A System of Engagement for Business Ecosystems

Master Data Management (MDM) is increasingly being about supporting systems of engagement in addition to the traditional role of supporting systems of record. This topic was first examined on this blog back in 2012 in the post called Social MDM and Systems of Engagement.

The best known systems of engagement are social networks where the leaders are Facebook for engagement with persons in the private sphere and LinkedIn for engagement with people working in or for one or several companies.

But what about engagement between companies? Though you can argue that all (soft) engagement is neither business-to-consumer (B2C) nor business-to-business (B2B) but human-to-human (H2H), there are some hard engagement going on between companies.

pdl-whyOne of the most important ones is exchange of product information between manufacturers, distributors, resellers and large end users of product information. And that is not going very well today. Either it is based on fluffy emailing of spreadsheets or using rigid data pools and portals. So there are definitely room for improvement here.

At Product Data Lake we have introduced a system of engagement for companies when it comes to the crucial task of exchanging product information between trading partners. Read more about that in the post What a PIM-2-PIM Solution Looks Like.

Data Management Platforms for Business Ecosystems

The importance of looking at your enterprise as a part of business ecosystems was recently stressed by Gartner, the analyst firm, as reported in an article with the very long title stating: Gartner Says CIOs Need to Take a Leadership Role in Creating a Business Ecosystem to Drive a Digital Platform Strategy.

In my eyes, this trend will have a huge impact on how data management platforms should be delivered in the future. Until now much of the methodology and technology for data management platforms have been limited to how these things are handled within the corporate walls. We will need a new breed of data management platforms build for business ecosystems.

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Such platforms will have the characteristics of other new approaches to handling data. They will resemble social networks where you request and accept connections. They will embrace data as big data and data lakes, where every purpose of data consumption are not cut in stone before collecting data. These platforms will predominately be based in the cloud.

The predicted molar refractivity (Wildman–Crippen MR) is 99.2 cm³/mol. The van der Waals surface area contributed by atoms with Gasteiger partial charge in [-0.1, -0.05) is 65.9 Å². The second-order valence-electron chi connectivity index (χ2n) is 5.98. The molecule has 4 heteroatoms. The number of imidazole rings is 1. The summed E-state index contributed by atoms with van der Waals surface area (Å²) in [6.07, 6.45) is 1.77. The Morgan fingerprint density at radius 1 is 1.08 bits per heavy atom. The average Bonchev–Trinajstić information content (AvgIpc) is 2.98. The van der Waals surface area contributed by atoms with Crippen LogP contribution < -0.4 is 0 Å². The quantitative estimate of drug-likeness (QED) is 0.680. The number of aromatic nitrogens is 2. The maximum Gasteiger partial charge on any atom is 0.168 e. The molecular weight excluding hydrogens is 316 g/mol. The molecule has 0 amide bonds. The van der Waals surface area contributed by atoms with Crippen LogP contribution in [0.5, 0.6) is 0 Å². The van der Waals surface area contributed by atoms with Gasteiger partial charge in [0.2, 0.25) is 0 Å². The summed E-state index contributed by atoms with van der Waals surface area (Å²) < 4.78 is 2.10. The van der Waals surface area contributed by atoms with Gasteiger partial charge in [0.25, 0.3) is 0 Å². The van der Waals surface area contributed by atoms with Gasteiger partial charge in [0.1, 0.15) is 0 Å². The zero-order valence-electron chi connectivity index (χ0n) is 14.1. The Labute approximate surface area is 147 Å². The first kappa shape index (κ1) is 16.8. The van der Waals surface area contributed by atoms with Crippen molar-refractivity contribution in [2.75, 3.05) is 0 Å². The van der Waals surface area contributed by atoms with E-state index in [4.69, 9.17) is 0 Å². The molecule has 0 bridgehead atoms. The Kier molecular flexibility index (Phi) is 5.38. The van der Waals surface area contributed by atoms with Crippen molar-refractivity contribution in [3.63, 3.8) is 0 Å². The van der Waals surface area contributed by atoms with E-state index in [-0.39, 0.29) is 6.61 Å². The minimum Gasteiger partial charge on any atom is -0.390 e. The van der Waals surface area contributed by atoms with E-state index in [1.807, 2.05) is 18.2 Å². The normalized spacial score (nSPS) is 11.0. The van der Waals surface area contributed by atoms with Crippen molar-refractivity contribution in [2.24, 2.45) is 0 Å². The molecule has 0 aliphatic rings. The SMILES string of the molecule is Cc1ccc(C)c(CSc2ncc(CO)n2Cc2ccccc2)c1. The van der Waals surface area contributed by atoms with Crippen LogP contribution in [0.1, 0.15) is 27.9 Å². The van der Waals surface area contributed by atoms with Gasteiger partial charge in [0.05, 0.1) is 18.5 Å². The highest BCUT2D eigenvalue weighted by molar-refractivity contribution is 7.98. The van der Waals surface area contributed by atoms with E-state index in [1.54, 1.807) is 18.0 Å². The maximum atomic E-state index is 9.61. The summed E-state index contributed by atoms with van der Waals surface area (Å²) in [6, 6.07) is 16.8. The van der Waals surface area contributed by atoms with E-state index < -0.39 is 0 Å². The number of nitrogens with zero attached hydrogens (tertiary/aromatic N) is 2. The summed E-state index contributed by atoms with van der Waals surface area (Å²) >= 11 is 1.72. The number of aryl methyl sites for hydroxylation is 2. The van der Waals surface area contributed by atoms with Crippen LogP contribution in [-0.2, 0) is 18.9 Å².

Right now I am working with putting such a data management service up in the cloud. The aim is to support product data sharing for business ecosystems. I will welcome you, and your trading partners, as subscriber to the service. If you help trading partners with Product Information Management (PIM) there is a place for you as ambassador. Anyway, please start with following Product Data Lake on LinkedIn.

Social Selling: Does it Work?

Social Master Data Management (Social MDM) has been on my radar for quite a long time. Social MDM is the natural consequence of Social CRM and social selling.

Social MDMNow social selling has become very close to me in the endeavour of putting a B2B (Business-to-Business) cloud service called Product Data Lake on the market.

In our quest to do that we rely on social selling for the following reasons:

  • If we do not think too much about, that time is money, social selling is an inexpensive substitution for a traditional salesforce, not at least when we are targeting a global market.
  • We have a subscription model with a very low entry level, which really does not justify many onsite meetings outside downtown Copenhagen – but we do online meetings based on social engagement though 🙂
  • The Product Data Lake resembles a social network itself by relying on trading partnerships for exchange of product information.

I will be keen to know about your experiences and opinions about social selling. Does it work? Does it pay off to sell socially? Does it feel good to buy socially?

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What is Best Practice: Customer- and Vendor- or Unified Party Master Data Management?

Right now there is a good discussion going on in the Multi-Domain MDM Group on LinkedIn. A member asks:

“I’d like to hear back from anyone who has implemented party master data in either a single, unified schema or separate, individual schemas (Vendor, Customer, etc.).

What were the pros and cons of your approach? Would you do it the same way if you had it to do again?”

Multi-Side MDMThis is a classic consideration at the heart of multi-domain MDM. As I see it, and what I advise my clients to do, is to have a common party (or business partner) structure for identification, names, addresses and contact data. This should be supported by data quality capabilities strongly build on external reference data (third party data). Besides this common structure, there should be specific structures for customer, vendor/supplier and other party roles.

This subject was also recently examined here on the blog in the post Multi-Side MDM.

What is your opinion and experience with this question? Please have your say either here on the blog or in the LinkedIn Multi-Domain MDM Group.